In Fiddler on the Roof, they sing, "The Papa, the Papa! Tradition. The Mama, the Mama! Tradition!" In our family, we shout this beloved song whenever we use the word "tradition." Unlike Tevye and Golde, our family does not have a milk cow, four daughters, or a matchmaker. And, unlike, the community of Anatevka, we do not keep tradition because we are scared of change. We keep traditions because they unite us despite our vast differences.
There are four generations of us now; from Great Grands to Great Babies. Our traditions tie our family together. We keep our traditions because it gives us reason for family. To go somewhere to be together. To send a loving neener-neener. To eat ridiculous amounts of foods. To watch movies over and over and over (Juno, A Christmas Story, O Brother Where Art Thou). We keep traditions, because, in the routine of living, it causes us to pause and cherish the memory and the moment. We miss those Dear Ones who are gone. We prepare for the arrival of new Little Ones. We eat. We laugh. We eat more. We cherish each other. Mazel tov.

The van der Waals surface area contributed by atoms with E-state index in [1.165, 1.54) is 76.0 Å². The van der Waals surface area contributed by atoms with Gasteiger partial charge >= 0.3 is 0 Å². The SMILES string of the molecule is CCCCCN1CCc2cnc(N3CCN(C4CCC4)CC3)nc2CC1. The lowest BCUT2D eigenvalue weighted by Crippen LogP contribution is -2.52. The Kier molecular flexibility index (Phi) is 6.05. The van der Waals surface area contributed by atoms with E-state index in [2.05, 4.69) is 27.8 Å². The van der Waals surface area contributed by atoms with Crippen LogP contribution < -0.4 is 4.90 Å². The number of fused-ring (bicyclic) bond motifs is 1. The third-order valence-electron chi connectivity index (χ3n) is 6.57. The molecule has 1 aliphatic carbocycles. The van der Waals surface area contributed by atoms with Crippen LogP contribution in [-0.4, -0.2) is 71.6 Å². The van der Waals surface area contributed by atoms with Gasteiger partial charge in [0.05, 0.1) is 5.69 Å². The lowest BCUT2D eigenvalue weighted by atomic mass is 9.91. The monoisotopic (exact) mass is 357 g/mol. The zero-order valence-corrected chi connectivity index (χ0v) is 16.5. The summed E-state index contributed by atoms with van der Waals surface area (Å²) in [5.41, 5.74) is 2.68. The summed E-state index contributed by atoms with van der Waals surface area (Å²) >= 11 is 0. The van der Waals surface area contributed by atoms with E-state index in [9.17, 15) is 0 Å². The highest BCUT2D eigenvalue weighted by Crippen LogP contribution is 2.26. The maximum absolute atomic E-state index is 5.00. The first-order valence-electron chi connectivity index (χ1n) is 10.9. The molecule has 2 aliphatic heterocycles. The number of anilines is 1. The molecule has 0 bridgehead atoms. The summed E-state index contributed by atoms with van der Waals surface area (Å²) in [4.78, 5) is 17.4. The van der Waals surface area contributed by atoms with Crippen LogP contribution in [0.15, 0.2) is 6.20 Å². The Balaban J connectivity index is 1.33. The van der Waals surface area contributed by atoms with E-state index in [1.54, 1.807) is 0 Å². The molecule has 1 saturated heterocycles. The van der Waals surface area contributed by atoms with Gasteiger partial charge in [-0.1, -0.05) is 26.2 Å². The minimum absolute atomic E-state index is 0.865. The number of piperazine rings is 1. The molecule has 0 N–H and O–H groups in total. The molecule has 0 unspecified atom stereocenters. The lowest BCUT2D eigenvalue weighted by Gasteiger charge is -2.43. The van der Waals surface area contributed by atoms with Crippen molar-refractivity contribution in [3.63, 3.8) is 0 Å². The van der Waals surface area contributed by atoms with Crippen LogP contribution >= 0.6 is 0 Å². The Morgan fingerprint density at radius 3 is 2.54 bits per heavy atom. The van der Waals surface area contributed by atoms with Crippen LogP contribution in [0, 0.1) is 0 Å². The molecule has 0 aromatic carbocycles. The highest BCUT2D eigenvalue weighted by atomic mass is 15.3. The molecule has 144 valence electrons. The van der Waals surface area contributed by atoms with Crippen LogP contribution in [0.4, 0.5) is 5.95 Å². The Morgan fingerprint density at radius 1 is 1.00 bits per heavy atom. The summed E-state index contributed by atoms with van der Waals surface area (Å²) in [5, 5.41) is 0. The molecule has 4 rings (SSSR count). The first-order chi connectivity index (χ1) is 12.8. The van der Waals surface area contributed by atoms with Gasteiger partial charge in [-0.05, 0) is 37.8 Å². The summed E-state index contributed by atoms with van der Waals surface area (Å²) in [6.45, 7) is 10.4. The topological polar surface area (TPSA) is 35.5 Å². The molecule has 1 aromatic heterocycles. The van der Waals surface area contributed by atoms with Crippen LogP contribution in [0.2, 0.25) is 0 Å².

Our family has claimed many "cabin in the woods" places as our escape from the norm. -Arcadia, Easton, EagleCrest, Mesa- We like our vacation time. This past weekend, pieces of our huge family gathered in the Cascades for our traditional Martin Luther King Jr weekend adventure. One Dear Uncle has us up to play in the snow at his cabin in Easton, Washington. It's tradition.
As the family photo-journalist, I rode on the back of Dad's snowmobile to photograph hours of riding. Dad could run chauffeur business in anything- river guiding, clam digging, best scenic views in the Pacific Northwest, etc.. He is so patient with my frequent stops for pictures. Of course I set down the camera several times to race on the flats myself.
Here is a tid bit of a ride with Dad and Cousin Melinda. Just to leave you hanging as I work on the full photo blog of the weekend.